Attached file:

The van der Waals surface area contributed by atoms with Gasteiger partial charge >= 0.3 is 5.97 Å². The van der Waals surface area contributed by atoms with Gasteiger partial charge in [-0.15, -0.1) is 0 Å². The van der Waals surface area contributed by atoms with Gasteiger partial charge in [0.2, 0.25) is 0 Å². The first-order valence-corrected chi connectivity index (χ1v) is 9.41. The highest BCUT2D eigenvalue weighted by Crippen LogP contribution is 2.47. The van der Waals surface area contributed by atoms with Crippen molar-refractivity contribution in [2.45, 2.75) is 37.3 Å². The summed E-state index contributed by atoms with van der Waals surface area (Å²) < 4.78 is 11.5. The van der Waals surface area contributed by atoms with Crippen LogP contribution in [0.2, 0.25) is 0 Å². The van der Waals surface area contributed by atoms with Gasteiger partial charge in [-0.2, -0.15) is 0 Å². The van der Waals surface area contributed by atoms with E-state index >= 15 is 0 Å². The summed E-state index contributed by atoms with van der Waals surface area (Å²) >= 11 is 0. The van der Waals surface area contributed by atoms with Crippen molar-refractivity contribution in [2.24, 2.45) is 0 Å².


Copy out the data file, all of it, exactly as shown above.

The van der Waals surface area contributed by atoms with Gasteiger partial charge >= 0.3 is 5.97 Å². The van der Waals surface area contributed by atoms with Gasteiger partial charge in [-0.15, -0.1) is 0 Å². The van der Waals surface area contributed by atoms with Gasteiger partial charge in [0.2, 0.25) is 0 Å². The first-order valence-corrected chi connectivity index (χ1v) is 9.41. The highest BCUT2D eigenvalue weighted by Crippen LogP contribution is 2.47. The van der Waals surface area contributed by atoms with Crippen molar-refractivity contribution in [2.45, 2.75) is 37.3 Å². The summed E-state index contributed by atoms with van der Waals surface area (Å²) < 4.78 is 11.5. The van der Waals surface area contributed by atoms with Crippen LogP contribution in [0.2, 0.25) is 0 Å². The van der Waals surface area contributed by atoms with Gasteiger partial charge in [-0.2, -0.15) is 0 Å². The van der Waals surface area contributed by atoms with E-state index >= 15 is 0 Å². The summed E-state index contributed by atoms with van der Waals surface area (Å²) >= 11 is 0. The van der Waals surface area contributed by atoms with Crippen molar-refractivity contribution in [2.24, 2.45) is 0 Å².